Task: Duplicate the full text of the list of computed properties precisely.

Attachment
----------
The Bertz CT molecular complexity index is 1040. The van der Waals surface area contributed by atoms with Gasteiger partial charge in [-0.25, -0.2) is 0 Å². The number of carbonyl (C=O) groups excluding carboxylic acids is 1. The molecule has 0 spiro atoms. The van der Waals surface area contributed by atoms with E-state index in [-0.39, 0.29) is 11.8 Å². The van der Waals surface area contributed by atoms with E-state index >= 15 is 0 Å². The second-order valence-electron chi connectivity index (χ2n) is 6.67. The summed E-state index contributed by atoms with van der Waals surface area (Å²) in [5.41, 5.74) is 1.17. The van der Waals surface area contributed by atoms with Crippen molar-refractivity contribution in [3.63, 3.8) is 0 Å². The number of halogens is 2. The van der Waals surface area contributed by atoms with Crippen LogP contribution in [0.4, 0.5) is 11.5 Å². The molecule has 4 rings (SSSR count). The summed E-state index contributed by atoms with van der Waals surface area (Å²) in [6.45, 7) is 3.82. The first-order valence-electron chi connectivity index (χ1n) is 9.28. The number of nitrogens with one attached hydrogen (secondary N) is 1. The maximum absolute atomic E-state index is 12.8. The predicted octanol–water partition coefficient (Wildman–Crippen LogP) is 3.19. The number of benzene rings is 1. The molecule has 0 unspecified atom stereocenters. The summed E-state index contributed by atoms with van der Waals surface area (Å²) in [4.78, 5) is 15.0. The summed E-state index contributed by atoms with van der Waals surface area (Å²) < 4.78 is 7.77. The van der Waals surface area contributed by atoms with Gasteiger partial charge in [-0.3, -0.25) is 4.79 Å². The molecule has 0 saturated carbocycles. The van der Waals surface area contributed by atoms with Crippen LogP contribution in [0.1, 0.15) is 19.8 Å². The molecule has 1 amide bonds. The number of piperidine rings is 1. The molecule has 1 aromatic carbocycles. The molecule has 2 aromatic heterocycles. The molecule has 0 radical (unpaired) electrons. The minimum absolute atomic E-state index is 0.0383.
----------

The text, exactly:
The Bertz CT molecular complexity index is 1040. The van der Waals surface area contributed by atoms with Gasteiger partial charge in [-0.25, -0.2) is 0 Å². The number of carbonyl (C=O) groups excluding carboxylic acids is 1. The molecule has 0 spiro atoms. The van der Waals surface area contributed by atoms with E-state index in [-0.39, 0.29) is 11.8 Å². The van der Waals surface area contributed by atoms with E-state index >= 15 is 0 Å². The second-order valence-electron chi connectivity index (χ2n) is 6.67. The summed E-state index contributed by atoms with van der Waals surface area (Å²) in [5.41, 5.74) is 1.17. The van der Waals surface area contributed by atoms with Crippen molar-refractivity contribution in [3.63, 3.8) is 0 Å². The number of halogens is 2. The van der Waals surface area contributed by atoms with Crippen LogP contribution in [0.4, 0.5) is 11.5 Å². The molecule has 4 rings (SSSR count). The summed E-state index contributed by atoms with van der Waals surface area (Å²) in [6.45, 7) is 3.82. The first-order valence-electron chi connectivity index (χ1n) is 9.28. The number of nitrogens with one attached hydrogen (secondary N) is 1. The maximum absolute atomic E-state index is 12.8. The predicted octanol–water partition coefficient (Wildman–Crippen LogP) is 3.19. The number of benzene rings is 1. The molecule has 0 unspecified atom stereocenters. The summed E-state index contributed by atoms with van der Waals surface area (Å²) in [4.78, 5) is 15.0. The summed E-state index contributed by atoms with van der Waals surface area (Å²) < 4.78 is 7.77. The van der Waals surface area contributed by atoms with Gasteiger partial charge in [-0.3, -0.25) is 4.79 Å². The molecule has 0 saturated carbocycles. The van der Waals surface area contributed by atoms with Crippen LogP contribution in [0.1, 0.15) is 19.8 Å². The molecule has 1 amide bonds. The number of piperidine rings is 1. The molecule has 1 aromatic carbocycles. The molecule has 2 aromatic heterocycles. The molecule has 0 radical (unpaired) electrons. The minimum absolute atomic E-state index is 0.0383.